An acoustic slow blues track that was actually an unused out-take from the Hard Again sessions. Muddy is on vocals, with J. Winter & Bob Margolin on acoustic guitars, Willie Smith on very spare percussion. It’s a nice side of Muddy’s repertoire that he didn’t show much after the early 1950s. The deep acoustic blues is really Muddy’s roots – check out his Library of Congress-Lomax recordings for proof.

6) Champagne & Reefer
This is a slow shuffle that is an ode to two of Muddy’s favorite “mood enhancers”. One story goes that after Waters’ doctor told him he had to quit drinking whiskey, he (Waters) decided champagne would be OK as a substitute. And when he wanted to get really mellow, well… (East Side Slim & Stlblues.net in no way endorse the use of either champagne OR reefer – indulge at your own peril.)

7) Sad Sad Day
This is another slow blues – Muddy loved ‘em. Waters’ baby picked up and went away...and it made him so so sad. There is some stinging slide work on this one; it makes you feel Muddy’s pain.

8) (My Eyes) Keep Me In Trouble – (Happy Walker)
This song moves along at a faster tempo than the last few songs. There is a squalling harp heard throughout, strong guitar attack and a slightly disjointed feel to the whole thing. That disjointed feel makes me like it even more (I’m not sure what that says about me?!) This song has a good country juke-joint feel.

9) Deep Down In Florida – (St. Louis Jimmy Oden)
We’re slowing down again; put on your waders, as there’s deep blues ahead. This has some of that disjointed, juke vibe – so you know I like this song. Again, the remastering has done wonders for this album. Just to let all of you know, even if I say the vibe is disjointed, the playing is not. True ensemble blues – does it get any better than that?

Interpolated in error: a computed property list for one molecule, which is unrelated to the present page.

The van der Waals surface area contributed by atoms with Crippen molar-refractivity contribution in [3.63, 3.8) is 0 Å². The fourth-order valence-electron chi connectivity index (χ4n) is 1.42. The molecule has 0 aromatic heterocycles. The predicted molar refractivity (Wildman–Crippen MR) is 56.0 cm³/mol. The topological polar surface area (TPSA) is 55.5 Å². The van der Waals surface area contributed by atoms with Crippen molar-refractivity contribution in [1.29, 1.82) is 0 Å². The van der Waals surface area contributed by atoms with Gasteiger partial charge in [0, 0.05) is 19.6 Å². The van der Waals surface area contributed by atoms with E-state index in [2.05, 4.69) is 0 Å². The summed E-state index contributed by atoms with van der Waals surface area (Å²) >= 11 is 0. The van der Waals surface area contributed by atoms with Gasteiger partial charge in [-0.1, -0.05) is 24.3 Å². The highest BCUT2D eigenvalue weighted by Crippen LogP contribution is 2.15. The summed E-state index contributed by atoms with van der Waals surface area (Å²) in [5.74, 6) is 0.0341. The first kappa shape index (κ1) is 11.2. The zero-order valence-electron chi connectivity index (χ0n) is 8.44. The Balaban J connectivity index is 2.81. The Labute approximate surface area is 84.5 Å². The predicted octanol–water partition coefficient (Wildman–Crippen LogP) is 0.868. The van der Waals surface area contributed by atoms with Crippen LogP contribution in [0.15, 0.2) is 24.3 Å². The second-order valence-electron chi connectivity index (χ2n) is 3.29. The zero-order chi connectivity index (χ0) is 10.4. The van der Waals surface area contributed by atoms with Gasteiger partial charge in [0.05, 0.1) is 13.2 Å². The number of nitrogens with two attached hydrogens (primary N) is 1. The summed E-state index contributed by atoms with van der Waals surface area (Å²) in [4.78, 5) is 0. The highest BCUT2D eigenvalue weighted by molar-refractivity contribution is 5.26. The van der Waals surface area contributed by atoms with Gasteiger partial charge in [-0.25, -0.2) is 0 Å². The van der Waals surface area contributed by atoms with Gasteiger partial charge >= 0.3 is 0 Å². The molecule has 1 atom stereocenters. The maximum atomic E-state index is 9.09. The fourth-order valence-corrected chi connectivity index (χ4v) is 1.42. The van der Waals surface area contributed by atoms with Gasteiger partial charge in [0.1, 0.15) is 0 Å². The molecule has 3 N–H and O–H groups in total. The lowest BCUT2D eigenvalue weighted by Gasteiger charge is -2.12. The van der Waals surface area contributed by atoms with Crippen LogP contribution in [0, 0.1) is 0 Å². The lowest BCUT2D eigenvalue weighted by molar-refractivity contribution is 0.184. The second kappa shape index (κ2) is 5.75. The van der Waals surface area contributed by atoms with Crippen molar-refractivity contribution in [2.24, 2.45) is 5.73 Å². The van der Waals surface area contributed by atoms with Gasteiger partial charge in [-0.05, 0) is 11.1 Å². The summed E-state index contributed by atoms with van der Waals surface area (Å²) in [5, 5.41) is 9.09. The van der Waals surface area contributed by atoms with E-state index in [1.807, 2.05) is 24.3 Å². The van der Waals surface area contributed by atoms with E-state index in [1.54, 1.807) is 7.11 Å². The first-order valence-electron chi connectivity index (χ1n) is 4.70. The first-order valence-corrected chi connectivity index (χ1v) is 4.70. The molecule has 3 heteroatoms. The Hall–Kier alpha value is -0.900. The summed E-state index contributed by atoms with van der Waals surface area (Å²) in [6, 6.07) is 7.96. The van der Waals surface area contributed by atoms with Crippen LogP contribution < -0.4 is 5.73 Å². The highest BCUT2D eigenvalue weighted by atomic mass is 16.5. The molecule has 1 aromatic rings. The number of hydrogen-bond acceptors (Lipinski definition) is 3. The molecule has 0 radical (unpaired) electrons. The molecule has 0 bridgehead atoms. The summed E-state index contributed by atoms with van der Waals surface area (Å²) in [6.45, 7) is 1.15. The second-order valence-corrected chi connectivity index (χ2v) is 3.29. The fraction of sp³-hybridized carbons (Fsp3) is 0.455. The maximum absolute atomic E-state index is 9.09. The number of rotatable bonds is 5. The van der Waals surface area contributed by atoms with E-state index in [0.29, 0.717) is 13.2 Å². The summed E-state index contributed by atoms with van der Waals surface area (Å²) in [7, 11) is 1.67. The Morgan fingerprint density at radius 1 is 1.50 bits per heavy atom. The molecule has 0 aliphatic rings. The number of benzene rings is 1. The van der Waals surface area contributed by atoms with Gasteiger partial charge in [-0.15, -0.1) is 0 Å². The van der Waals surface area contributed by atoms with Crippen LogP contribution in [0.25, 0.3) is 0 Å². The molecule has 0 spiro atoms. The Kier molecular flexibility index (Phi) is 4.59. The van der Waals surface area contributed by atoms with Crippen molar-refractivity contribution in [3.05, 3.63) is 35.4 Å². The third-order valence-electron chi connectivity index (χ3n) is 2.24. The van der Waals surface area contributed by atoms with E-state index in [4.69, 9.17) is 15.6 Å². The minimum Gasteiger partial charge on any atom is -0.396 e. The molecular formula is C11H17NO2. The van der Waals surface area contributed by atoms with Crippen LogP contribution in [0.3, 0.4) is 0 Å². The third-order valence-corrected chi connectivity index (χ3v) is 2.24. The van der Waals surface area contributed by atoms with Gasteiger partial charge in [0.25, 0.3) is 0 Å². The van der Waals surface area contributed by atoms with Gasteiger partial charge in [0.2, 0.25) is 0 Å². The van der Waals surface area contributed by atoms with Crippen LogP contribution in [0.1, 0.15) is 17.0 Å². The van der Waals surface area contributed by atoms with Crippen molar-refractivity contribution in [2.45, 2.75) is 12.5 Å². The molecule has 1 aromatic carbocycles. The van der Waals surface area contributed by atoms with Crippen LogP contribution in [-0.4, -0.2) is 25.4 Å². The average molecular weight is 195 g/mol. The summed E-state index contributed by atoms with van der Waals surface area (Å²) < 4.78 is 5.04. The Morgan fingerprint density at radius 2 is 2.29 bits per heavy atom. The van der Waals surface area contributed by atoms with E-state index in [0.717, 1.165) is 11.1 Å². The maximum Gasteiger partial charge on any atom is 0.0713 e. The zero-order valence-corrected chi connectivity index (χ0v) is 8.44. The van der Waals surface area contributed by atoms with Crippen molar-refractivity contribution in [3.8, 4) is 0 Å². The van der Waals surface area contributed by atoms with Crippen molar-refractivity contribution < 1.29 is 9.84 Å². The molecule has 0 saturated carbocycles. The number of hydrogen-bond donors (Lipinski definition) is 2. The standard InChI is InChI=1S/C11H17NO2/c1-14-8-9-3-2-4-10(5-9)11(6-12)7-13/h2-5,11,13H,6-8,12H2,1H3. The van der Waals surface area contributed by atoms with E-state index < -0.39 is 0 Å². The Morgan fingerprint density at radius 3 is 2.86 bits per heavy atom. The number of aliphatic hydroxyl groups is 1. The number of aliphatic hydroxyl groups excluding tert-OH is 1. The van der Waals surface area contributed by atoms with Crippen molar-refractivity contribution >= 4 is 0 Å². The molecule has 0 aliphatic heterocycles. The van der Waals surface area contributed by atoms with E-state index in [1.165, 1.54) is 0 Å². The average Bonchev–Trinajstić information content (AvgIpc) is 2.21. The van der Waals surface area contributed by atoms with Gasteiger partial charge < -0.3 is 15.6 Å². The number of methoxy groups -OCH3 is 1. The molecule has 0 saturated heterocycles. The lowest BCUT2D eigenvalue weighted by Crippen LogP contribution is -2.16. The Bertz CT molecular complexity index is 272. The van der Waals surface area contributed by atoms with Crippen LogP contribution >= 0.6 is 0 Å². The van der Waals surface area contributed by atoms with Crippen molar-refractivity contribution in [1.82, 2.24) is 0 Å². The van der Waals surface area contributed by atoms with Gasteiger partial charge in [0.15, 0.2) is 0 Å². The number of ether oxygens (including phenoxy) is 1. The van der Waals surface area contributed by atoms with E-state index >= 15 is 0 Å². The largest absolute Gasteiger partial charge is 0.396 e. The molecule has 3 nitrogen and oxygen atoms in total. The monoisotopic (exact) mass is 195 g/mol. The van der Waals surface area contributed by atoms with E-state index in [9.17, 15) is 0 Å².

10) No Escape From The Blues – (M. Morganfield, C.E. Williams)
This song was the set closer on the original 1981 album release of King Bee. It’s a mid-tempo shuffle, Chicago-style.

11) I Won’t Go On (bonus track) – (St. Louis Jimmy Oden)
This fun, spirited track is an out-take from the Hard Again sessions, which featured James Cotton on harmonica. I’m not sure if he or Jerry Portnoy actually played here, but it sounds like Cotton.

12) Clouds In My Heart (bonus track)
This is the other bonus out-take included on King Bee deriving from the Hard Again sessions. A great deep slow blues to close out the album. Muddy worked the vocal hard on this one. Very nice guitar solos…a great track!

The Verdict:
While not the 1st place to start when getting into the music of Muddy Waters, King Bee is definitely worthwhile and is a solid album. If you enjoy deep blues, tough ensemble playing and passionate singing then you will certainly enjoy this cd. Make sure to pick up the 2004 remastered edition of King Bee, as the sound is much improved over the original, and two bonus tracks are included (one of which, Clouds In My Heart, may be the best song on the cd.) In addition, Bob Margolin’s informative liner notes are almost worth the price of the cd on their own. I’m going to give King Bee a rating of 4.0 on the Blues-O-Meter, as there is at least one track here that is pushing “filler” territory.

Lee 'East Side Slim' Howland
The STLBluesometer